1. Model high-frequency indicators. Summary measures of economic activity are usually only available with a long lag. Because they incorporate data from many different sources, they are only as timely as the slowest indicator. For example, a proper measure of monthly GDP can only be calculated 6-7 weeks after the end of the month when the Census Bureau releases data on retail inventories. However, while we sometimes lack actual values for certain indicators, we always have expectations for those variables based on current information. Before the release of nonfarm payrolls, weekly jobless claims reports provide a rough sense of labor market conditions. Daily gas price data inform our views on the CPI, and chain-store results our expectation for retail sales. Our assessment of current conditions becomes less uncertain with the release of additional data, but even before that we are not completely in the dark.

We exploit this simple idea for our CAI. As a first step, we model the interrelationships between 24 weekly and monthly real activity indicators for the US economy. We then use this system to forecast each variable for periods when actual values are not yet available. The table below lists the indicators we include. There are three types: surveys, measures of real expenditures (which are used to calculate GDP), and other “hard” indicators. A few others (e.g. the Empire State index and gasoline prices) are included in the forecasting system but not in the final CAI.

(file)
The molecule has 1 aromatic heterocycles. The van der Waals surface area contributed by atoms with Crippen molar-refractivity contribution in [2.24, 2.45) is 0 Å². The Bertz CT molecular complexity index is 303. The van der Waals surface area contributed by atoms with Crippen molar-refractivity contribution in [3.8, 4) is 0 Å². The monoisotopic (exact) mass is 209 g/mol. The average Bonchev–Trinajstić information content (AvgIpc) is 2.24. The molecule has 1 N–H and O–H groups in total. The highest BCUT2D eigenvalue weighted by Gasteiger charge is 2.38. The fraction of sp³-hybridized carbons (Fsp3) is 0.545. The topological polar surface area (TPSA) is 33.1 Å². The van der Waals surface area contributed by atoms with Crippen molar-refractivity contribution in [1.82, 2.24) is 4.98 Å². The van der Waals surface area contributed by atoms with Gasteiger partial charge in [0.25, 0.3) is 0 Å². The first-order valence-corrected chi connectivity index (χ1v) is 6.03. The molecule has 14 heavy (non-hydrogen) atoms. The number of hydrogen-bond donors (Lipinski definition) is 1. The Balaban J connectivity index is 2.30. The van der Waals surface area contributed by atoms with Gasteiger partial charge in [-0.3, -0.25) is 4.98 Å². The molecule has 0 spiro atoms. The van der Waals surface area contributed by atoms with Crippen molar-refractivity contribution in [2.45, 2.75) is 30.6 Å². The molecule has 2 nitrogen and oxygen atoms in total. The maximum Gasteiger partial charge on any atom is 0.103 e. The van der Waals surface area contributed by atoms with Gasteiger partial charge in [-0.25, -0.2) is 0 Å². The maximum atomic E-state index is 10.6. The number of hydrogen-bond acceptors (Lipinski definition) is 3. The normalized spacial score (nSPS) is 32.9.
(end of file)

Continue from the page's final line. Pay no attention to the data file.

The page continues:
2. Calculate common component. Variation in real activity indicators can be thought of as the sum of two parts: 1) a component common to all measures, which likely relates to the business cycle; and 2) an idiosyncratic component particular to each indicator. For example, both the ISM index and real disposable income vary over the business cycle, but only the latter is directly affected by changes in the tax code (at least over the short run). To capture this common trend, we calculate the first principal component of the 24 indicators. The first principal component is the time series that minimizes the proportion of the variation in the sample that is explained by idiosyncratic factors. The resulting principal component is a weighted average of the indicators expressed as normalized scores (i.e. with zero mean and unit standard deviation). Before complete data is available for all indicators, the principal component reflects a blend of actual values and model-based expectations.

3. Express in GDP-equivalent terms. GDP may have flaws, but it is still the way in which most people think about growth. In contrast, the units of our first principal component are not immediately intuitive. Therefore, as a final step, we express the first principal component in GDP-equivalent terms. The goal is not to forecast GDP – for which we think our “bean-count” modeling still works better – but to present the series in recognizable units. We first average the principal component into quarterly values and then regress it on real GDP growth and a constant (note that we use fully revised GDP growth, not originally reported/unrevised figures). We then apply the estimated coefficients to the monthly estimate of the first principal component. This final measure is our Current Activity Indicator: the first principal component of 24 indicators, expressed in GDP terms. The exhibit below shows the CAI along with quarterly GDP growth.